“Traditionally it was the access team that led a pharma company’s efforts to address HTA barriers. But if you want to address issues on a more systemic level, you also need to bring in public affairs, patient affairs, as well as commercial teams.
“It really has to be a collaborative, multi-stakeholder effort on the internal side.”
From there, Ropner recommends companies create a broad company position on what they see as the ideal access environment.
“That way, when different countries are trying to shape systems, they will all go in the same direction.”
All parties can then work together to identify and prioritise key barriers at all levels, and shape the access environment into that ideal position.
“That means you need to identify those stakeholders that have influence over shaping the system, and that may differ from country to country,” says Jenkins.
“There are some regions or countries where pharma companies can create strong alliances within trade associations to tackle these barriers together, for example CAEME in Argentina, PhRMA in the US, or EFPIA in Europe. Meanwhile, there are other countries where policymakers are very keen to directly collaborate in shaping HTA systems.”
Particularly in countries with emerging HTA environments, doing this means that pharma companies can position themselves as key partners in co-creating such systems, bringing the expertise they have developed in other markets.
“Saudi Arabia is a great example of a country where pharma companies were able to step in and shape an emerging HTA environment,” says Jenkins. “The process was initiated by stakeholders building the system. They invited various representatives of access functions from pharma companies to roundtable discussions on what an ideal HTA system should look like, what the key challenges might be, and how they could make sure that the process is predictable from the outset.”
Coune says that pharma will often need to widen the scope of the stakeholders it speaks to, so that they match the scope of the challenges a product is likely to face.
“That means going way beyond the usual payer/prescriber stakeholders and looking at all the actors in the system. If you’re only interacting with the prescribers and the payers, you are going to miss out on the local level economic complexities associated with your product.
“This is also important because, with the complexities and novelty of some of these therapies, pharma will never be able to address everything themselves. It needs to involve the people who will be able to drive parts of the initiative independently.”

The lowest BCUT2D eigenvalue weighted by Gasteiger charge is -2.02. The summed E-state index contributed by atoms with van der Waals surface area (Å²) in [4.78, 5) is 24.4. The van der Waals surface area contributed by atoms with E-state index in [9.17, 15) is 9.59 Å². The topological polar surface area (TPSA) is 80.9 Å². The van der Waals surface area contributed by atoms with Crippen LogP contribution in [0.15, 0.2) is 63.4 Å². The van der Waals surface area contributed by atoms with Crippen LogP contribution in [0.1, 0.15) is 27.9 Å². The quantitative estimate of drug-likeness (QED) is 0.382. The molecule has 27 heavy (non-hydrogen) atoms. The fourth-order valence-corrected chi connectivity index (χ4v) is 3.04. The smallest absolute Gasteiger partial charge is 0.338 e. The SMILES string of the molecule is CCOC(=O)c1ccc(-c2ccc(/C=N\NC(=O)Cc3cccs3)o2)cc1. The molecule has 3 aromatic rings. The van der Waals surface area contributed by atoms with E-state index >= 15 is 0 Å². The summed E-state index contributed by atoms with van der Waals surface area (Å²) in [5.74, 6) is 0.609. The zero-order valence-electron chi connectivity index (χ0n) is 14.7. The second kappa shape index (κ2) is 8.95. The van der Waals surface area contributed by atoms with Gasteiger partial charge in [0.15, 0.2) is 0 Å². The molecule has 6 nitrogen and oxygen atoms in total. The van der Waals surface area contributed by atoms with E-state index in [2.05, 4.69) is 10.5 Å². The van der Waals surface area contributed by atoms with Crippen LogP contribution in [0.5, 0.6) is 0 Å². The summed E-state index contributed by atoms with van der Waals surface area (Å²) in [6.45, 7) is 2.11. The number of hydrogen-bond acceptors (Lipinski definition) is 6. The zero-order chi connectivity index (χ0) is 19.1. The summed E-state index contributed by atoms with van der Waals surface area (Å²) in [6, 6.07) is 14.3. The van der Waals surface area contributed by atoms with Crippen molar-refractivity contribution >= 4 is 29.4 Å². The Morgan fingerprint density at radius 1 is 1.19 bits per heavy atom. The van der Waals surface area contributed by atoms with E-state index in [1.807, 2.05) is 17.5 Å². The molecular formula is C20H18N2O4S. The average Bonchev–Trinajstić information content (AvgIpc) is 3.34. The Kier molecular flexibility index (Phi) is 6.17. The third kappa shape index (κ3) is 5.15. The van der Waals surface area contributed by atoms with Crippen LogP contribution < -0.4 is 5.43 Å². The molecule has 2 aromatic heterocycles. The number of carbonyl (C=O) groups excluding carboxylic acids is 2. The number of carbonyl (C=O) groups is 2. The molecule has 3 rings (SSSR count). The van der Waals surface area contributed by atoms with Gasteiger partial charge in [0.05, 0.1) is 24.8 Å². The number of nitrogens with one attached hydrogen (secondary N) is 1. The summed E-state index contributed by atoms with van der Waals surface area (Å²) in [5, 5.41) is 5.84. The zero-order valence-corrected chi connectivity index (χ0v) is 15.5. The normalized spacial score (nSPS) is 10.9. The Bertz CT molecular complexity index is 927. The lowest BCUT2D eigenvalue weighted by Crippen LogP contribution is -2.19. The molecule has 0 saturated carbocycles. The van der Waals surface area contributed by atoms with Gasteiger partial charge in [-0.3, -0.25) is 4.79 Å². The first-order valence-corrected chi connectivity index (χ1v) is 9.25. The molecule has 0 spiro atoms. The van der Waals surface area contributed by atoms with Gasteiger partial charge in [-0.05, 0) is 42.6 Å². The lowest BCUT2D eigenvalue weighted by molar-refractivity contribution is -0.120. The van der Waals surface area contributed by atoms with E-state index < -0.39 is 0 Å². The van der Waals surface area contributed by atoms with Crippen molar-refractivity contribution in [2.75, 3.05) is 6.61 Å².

Lorenzi adds that it’s important to apply the patient perspective throughout all of these discussions.
“A clear advantage of doing that is it allows you to engage stakeholders more effectively. If you assume a patient perspective rather than a product perspective, you are talking to them in their language. That means attempts to shape the environment will be more successful and have more visibility.”
“First of all, you need to be looking at whether the disease area is actually a priority for different stakeholders, particularly policymakers and payers. More barriers are likely to arise if it is not.
“Secondly, you want to look at the care pathways that are already established, as well as those that are not yet established, and ask how your patient will travel through the healthcare system. If it’s a new treatment modality that requires a different administration or manufacturing process, that might impact how patients will receive their care.”
US-based Spark Therapeutics, for example, solved this by creating a portal to help patients locate a specialist who can help with genetic testing and assess eligibility for its gene therapy Luxturna.
Ropner says that the final category to look at is funding mechanisms.
“Those are obviously important at the HTA level, but there might also be post-HTA economic issues – such as whether patients can afford to travel to receive treatment, or whether hospitals can afford wrap-around care and the costs of additional staff, adjuvant therapies etc.”
She adds that it’s important to consider barriers not just at a product level but also at an indication and disease area level.
“For example, if you have a product in diffuse large B-cell lymphoma (DLBCL) you might want to also look at access issues in lymphoma more generally.
“You essentially need to take a three-by-three matrix view. That means considering disease perceived priority, care pathways, and funding mechanisms, and looking at those three buckets at the product, indication, and disease and therapeutic area level.”